A couple of years ago, I received an email from an announcer, right out of the blue. I was struck by the email, because this man – a wonderful race caller – asked me (not an insider, but a paying customer) what I was looking for in his calls. He wanted to get better at his craft and he wanted to chat with an everyday horseplayer.
I humbly answered that me — as someone betting hard-earned dollars — wanted first and foremost, accuracy. I also wanted our announcers to have a good idea what was happening in the race, with a special attention on the favorite, since most of the money was bet on them. Detailing other happenings, like horses who are live, or others who are struggling, were important to me as a bettor, too.
Today, as I think about that conversation, I was describing Sam McKee.
It goes without saying Sam was accurate. He was like an accountant that never transposed a number wrong. But, more broadly, I’ve never heard an announcer (for as long as I’ve been watching harness racing) who was so in-tune with what was happening during the race itself.
Sam watched everything and had a keen eye for race flow and in-race dynamics. Along with his encyclopedic knowledge of the sport, it was a powerful exacta. He knew exactly who was live, who was struggling on the turns, which horse was locked and loaded, or who was prematurely tipping three high with spinning wheels. And he knew it before a lot of us did. Most races I half-expected Sam to blurt out which horse needed a murphy blind or a set of spreaders at the half. He’d have probably been right.
Sam was that good. And I can say without equivocation, we as customers of this sport appreciated every second of it.
I’m convinced Sam was this perfect at his craft because he was so passionate about harness racing. When people are passionate about a subject, the studying, the handicapping, the honing one’s skills, is not work. It’s something that’s just happily done.
I think that was very apparent when Sam called races, and I don’t think I’d get too many arguments. But I think it was also front and center when he handicapped.
Some time ago I shut down work early to do some handicapping. I wanted to play the Friday night card at the Big M and was scanning the program, looking for some prices. I came across a sneaky looking horse in one of the later races that rung a bell — but which bell it was I simply could not remember. I watched replays, dug into the horse’s lines and it dawned on me that I seemed to remember this horse racing once at the Meadowlands a year or two or three earlier. I dove into a database and saw just that — the trainer had shipped the horse to the Big M, landed a top driver, and the horse was super-live, just missing at long odds.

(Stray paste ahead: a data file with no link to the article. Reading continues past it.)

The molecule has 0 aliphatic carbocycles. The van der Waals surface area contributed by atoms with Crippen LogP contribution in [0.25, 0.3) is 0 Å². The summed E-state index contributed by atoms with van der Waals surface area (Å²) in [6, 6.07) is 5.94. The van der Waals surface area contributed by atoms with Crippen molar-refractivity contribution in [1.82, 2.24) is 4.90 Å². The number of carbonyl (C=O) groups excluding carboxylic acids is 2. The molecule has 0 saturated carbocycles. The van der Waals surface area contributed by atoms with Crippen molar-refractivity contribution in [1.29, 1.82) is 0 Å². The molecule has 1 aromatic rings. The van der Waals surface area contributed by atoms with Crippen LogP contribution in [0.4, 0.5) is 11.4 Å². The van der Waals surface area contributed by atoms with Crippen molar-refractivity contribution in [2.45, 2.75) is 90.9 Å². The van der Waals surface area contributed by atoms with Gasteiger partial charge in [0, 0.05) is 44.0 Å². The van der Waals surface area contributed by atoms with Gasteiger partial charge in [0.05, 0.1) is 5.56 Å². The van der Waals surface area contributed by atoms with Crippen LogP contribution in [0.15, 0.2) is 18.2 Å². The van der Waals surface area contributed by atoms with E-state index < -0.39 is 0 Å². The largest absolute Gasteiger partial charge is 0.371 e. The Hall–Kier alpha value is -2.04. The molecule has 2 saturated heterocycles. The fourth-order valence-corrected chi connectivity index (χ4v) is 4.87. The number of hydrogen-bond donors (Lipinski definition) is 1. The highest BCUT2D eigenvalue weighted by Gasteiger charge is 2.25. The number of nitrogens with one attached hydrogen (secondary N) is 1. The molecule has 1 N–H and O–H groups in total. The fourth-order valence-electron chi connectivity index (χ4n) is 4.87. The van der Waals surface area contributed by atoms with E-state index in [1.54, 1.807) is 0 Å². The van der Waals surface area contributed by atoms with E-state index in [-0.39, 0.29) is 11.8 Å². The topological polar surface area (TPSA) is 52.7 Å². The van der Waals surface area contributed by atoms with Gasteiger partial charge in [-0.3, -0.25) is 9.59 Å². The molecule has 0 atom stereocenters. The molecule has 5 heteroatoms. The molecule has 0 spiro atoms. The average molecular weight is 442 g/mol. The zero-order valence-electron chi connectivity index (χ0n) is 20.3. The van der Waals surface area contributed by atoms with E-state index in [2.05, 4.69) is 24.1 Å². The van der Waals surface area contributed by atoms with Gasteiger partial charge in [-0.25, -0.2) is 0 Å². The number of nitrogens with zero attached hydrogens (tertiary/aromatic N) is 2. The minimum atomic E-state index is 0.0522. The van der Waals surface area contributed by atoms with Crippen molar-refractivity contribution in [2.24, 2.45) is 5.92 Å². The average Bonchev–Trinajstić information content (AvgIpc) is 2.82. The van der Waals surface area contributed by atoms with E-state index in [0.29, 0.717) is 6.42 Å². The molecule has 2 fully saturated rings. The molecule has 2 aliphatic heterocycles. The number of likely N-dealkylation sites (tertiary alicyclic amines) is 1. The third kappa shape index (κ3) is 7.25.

It took awhile, and some work, but I had my sneaky price horse to focus on.
An hour or two later, while chatting with a friend, mentioning that I liked this ship in, he blurted out, “Sam loves your horse.”
I flipped on the simulcast feed and sure enough, there was Sam, “this horse was here a couple of years ago and…”
That man had a mind like a steel trap, and he could handicap. What took him 10 seconds took me a half-hour.
If the above was only one instance, I could chalk it up to serendipity or coincidence. But over the years it happened frequently. He’d find these strange horses that most of us couldn’t find with Sherlock Holmes as our handicapping partner. He was just that good.
Last year I found myself in need of information for a column here at Harness Racing Update. Justin Horowitz suggested I give himself and Sam a call at the Big M, and they’d be happy to answer a question or two. I had never spoken to either of them in real life, and I was looking forward to it; I like Justin, and Sam was always like a warm harness racing blanket. I felt he was an old friend, even though he didn’t know me from Adam.
I called and Sam answered. Three minutes into the call I learned something everyone else already knew. Sam was everything everyone said he was; warm, happy, engaging and fun. I had the information I needed for my column in about two minutes, but the call went on and on and on as Sam and I spoke about harness racing, like two old friends sitting on a back porch. Poor Justin could not get a word in edgewise.
I’ll never forget the joy Sam gave me as an everyday horseplayer. I’ll fondly remember his calls, the big races, and his sneaky, obscure handicapping angles. And I’ll never forget last year’s phone call, where I learned he was not only great at his job, but was everything I hoped he was.
I feel for his wife and daughters at this difficult time. I thank them for sharing their husband and father with us, for all too brief a time.